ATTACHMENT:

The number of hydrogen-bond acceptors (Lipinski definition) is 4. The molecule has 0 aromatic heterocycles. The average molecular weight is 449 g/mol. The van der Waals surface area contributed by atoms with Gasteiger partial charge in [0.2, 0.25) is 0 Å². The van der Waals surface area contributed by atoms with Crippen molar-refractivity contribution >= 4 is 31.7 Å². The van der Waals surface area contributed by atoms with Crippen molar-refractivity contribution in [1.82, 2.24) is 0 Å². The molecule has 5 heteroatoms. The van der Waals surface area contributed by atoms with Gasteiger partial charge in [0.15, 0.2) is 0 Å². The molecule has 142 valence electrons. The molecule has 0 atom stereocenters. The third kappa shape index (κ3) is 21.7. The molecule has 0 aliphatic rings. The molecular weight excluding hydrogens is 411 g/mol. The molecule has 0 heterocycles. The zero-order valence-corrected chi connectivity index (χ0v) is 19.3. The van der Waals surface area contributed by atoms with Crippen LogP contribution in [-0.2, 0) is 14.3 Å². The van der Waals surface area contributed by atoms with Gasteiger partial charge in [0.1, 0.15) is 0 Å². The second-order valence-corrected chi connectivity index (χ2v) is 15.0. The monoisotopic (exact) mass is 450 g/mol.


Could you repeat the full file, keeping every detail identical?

The number of hydrogen-bond acceptors (Lipinski definition) is 4. The molecule has 0 aromatic heterocycles. The average molecular weight is 449 g/mol. The van der Waals surface area contributed by atoms with Gasteiger partial charge in [0.2, 0.25) is 0 Å². The van der Waals surface area contributed by atoms with Crippen molar-refractivity contribution >= 4 is 31.7 Å². The van der Waals surface area contributed by atoms with Crippen molar-refractivity contribution in [1.82, 2.24) is 0 Å². The molecule has 5 heteroatoms. The van der Waals surface area contributed by atoms with Gasteiger partial charge in [0.15, 0.2) is 0 Å². The molecule has 142 valence electrons. The molecule has 0 atom stereocenters. The third kappa shape index (κ3) is 21.7. The molecule has 0 aliphatic rings. The molecular weight excluding hydrogens is 411 g/mol. The molecule has 0 heterocycles. The zero-order valence-corrected chi connectivity index (χ0v) is 19.3. The van der Waals surface area contributed by atoms with Crippen LogP contribution in [-0.2, 0) is 14.3 Å². The van der Waals surface area contributed by atoms with Gasteiger partial charge in [0.1, 0.15) is 0 Å². The second-order valence-corrected chi connectivity index (χ2v) is 15.0. The monoisotopic (exact) mass is 450 g/mol.